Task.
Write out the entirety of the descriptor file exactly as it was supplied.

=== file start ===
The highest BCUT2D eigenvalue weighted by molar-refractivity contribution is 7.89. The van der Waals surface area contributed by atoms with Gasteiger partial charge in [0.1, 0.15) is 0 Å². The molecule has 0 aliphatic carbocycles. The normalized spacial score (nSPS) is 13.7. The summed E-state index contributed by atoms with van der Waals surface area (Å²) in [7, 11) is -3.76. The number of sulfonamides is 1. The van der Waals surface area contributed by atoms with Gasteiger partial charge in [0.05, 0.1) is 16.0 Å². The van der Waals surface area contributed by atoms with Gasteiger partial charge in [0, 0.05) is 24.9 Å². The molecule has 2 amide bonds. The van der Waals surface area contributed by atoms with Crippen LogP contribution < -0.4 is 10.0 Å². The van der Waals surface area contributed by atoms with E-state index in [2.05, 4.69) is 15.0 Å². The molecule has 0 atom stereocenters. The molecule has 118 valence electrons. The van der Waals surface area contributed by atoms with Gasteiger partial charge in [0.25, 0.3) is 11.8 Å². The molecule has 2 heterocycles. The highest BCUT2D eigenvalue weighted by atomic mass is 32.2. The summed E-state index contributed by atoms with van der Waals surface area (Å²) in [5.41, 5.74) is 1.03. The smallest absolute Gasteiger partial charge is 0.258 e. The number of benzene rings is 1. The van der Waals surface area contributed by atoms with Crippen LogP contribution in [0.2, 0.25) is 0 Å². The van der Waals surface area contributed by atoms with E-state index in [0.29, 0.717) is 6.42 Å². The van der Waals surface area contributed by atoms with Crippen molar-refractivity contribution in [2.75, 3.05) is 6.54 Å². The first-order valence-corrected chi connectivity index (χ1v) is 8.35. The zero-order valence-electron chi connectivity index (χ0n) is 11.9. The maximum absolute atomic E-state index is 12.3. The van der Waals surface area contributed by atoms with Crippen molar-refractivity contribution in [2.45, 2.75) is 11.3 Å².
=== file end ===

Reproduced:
The highest BCUT2D eigenvalue weighted by molar-refractivity contribution is 7.89. The van der Waals surface area contributed by atoms with Gasteiger partial charge in [0.1, 0.15) is 0 Å². The molecule has 0 aliphatic carbocycles. The normalized spacial score (nSPS) is 13.7. The summed E-state index contributed by atoms with van der Waals surface area (Å²) in [7, 11) is -3.76. The number of sulfonamides is 1. The van der Waals surface area contributed by atoms with Gasteiger partial charge in [0.05, 0.1) is 16.0 Å². The van der Waals surface area contributed by atoms with Gasteiger partial charge in [0, 0.05) is 24.9 Å². The molecule has 2 amide bonds. The van der Waals surface area contributed by atoms with Crippen LogP contribution < -0.4 is 10.0 Å². The van der Waals surface area contributed by atoms with E-state index in [2.05, 4.69) is 15.0 Å². The molecule has 0 atom stereocenters. The molecule has 118 valence electrons. The van der Waals surface area contributed by atoms with Gasteiger partial charge in [0.25, 0.3) is 11.8 Å². The molecule has 2 heterocycles. The highest BCUT2D eigenvalue weighted by atomic mass is 32.2. The summed E-state index contributed by atoms with van der Waals surface area (Å²) in [5.41, 5.74) is 1.03. The smallest absolute Gasteiger partial charge is 0.258 e. The number of benzene rings is 1. The van der Waals surface area contributed by atoms with Crippen LogP contribution in [0.2, 0.25) is 0 Å². The van der Waals surface area contributed by atoms with E-state index in [0.29, 0.717) is 6.42 Å². The van der Waals surface area contributed by atoms with Crippen molar-refractivity contribution in [2.75, 3.05) is 6.54 Å². The first-order valence-corrected chi connectivity index (χ1v) is 8.35. The zero-order valence-electron chi connectivity index (χ0n) is 11.9. The maximum absolute atomic E-state index is 12.3. The van der Waals surface area contributed by atoms with Crippen molar-refractivity contribution in [2.45, 2.75) is 11.3 Å².